bus from Varna to Nessebar
The weird poky little bus station that we had arrive at was apparently the main bus station. Now that we want to go further south along the Black Sea coast, we had to go back there to catch another bus.
As we could not find out accurate bus times (The bane of Bulgaria) we ended up sitting at the station for a long time waiting. It seems as if we have spent an inordinate amount of time sitting in bus stations, but we managed to get one.
The trip was pretty interesting when the trees beside the road were thin enough to see through. We followed the coast for a bit before going up into the mountains then back along the coast again. As we approached Nessebar we started going through a built up area. It is similar to Surfers Parasite in Queensland. All skyscraper towns or resorts. Built right up to the beach. Each with their own section of sand put aside for their umbrellas. This is not my idea of an ideal beach get away, but apparently it is very popular. There were a few wild sections of beach to the north, but without a car it would be very tricky getting to them.
Nessebar is a small island connected to the mainland by a causeway. There is the old UNESCO listed town on the island, with the new city growing up around the mainland beaches. We had expected to be dropped in new town, and were very happy to find that the bus went all the way to the island. This was good for us as we did not particularly want to walk. Being deposited at the entrance to the old fortress and walking through the centuries old walls, now in ruins led us back in time.
To a place where everything is a tourist souvenir shop or restaurant.
We are right in the middle of peak tourist season and everyone is out in force to fleece you for all you are worth. People throng the streets,with cameras slung around their necks, and little kids in tow. Hawkers are displaying their wares on the narrow cobble stone streets, and the old buildings rising up on every side. Interspaced with open areas of old ruins. This place has been Roman, Byzantine, Turkish and Bulgarian. Being on the coast it has been fought over quite a lot and is one of the main trade routes for early ships.
We expected it to be easy to find accommodation, yet there were not an abundance of signs hanging out over doors. This is another big contrast with Romania. Everyone in Romania that has a spare bedroom has a sign out letting you know you can stay there. They do exist here, but without the signs. This makes it difficult if not impossible to find them. We asked for directions, and were sent to a fairly decent place, a bit out of the way of the central road, so it was pretty quiet. Just the way we like it.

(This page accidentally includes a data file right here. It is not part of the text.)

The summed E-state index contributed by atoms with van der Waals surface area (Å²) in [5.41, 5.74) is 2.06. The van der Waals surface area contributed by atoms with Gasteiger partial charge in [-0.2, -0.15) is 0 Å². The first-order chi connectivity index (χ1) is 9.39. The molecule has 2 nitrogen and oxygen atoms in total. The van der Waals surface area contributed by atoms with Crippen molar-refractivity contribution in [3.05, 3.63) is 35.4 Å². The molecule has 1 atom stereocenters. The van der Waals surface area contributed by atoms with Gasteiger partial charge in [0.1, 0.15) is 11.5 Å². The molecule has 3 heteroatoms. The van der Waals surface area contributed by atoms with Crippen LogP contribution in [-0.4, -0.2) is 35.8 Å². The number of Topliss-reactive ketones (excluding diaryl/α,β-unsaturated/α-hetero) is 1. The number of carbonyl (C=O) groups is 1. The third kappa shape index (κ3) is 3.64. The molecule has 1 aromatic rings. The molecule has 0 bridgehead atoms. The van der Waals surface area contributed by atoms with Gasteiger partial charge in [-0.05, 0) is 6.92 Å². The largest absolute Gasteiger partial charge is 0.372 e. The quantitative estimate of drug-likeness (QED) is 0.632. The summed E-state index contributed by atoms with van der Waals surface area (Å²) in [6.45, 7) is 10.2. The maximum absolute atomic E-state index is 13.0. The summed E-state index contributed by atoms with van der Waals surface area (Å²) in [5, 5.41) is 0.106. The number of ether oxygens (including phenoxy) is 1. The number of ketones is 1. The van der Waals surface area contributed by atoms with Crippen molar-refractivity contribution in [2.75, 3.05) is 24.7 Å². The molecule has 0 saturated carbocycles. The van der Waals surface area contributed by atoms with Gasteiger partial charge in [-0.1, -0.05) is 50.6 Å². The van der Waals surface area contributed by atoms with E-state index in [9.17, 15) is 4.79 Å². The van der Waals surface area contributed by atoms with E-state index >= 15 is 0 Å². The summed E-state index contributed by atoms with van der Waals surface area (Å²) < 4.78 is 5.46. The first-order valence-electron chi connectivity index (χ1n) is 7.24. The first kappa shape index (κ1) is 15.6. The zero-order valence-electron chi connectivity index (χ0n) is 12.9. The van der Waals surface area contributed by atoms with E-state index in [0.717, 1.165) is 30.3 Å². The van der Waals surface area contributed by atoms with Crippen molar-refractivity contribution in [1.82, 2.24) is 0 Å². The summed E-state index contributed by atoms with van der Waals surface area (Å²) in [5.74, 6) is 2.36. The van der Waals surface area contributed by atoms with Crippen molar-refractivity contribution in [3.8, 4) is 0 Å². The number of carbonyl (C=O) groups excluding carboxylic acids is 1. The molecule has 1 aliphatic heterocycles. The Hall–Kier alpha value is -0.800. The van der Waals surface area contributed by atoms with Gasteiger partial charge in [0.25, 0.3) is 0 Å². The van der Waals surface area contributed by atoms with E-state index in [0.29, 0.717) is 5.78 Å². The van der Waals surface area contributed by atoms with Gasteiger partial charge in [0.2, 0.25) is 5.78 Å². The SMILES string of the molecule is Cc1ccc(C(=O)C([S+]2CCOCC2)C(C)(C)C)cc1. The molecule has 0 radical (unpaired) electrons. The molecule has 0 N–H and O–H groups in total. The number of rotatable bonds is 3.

The rest of the day and the next was spent exploring this quaint little town. The small alleyways, the ruins of over 80 churches in the tiny island (If they had all been operating at once, there would have been no room for people to live) and the walls around. The 18 or so churches left range from bare foundations all the way to perfect buildings converted into small museums. Only one of them is still being used, and it seems to be the only operating church on the island. The stone and brick work in them are also of an excellent quality,and one in particular stands out. Even though it is only the structural walls that still exist, you can clearly see the work that has gone into it. Another is reminisce of Neamt with round tiles plastered along the upper walls. Different styles for different ages. All on display for us.
Walking around the walls you can find little swimming spots along the coast line and explore ruined towers. Drinking bad Bulgarian wine. We have gotten used to the very cheep, very good Romanian wines, and the sour, almost vinegar white wine of Bulgaria is shocking. So we are switching back to beer, and when we make a mistake, Rakia.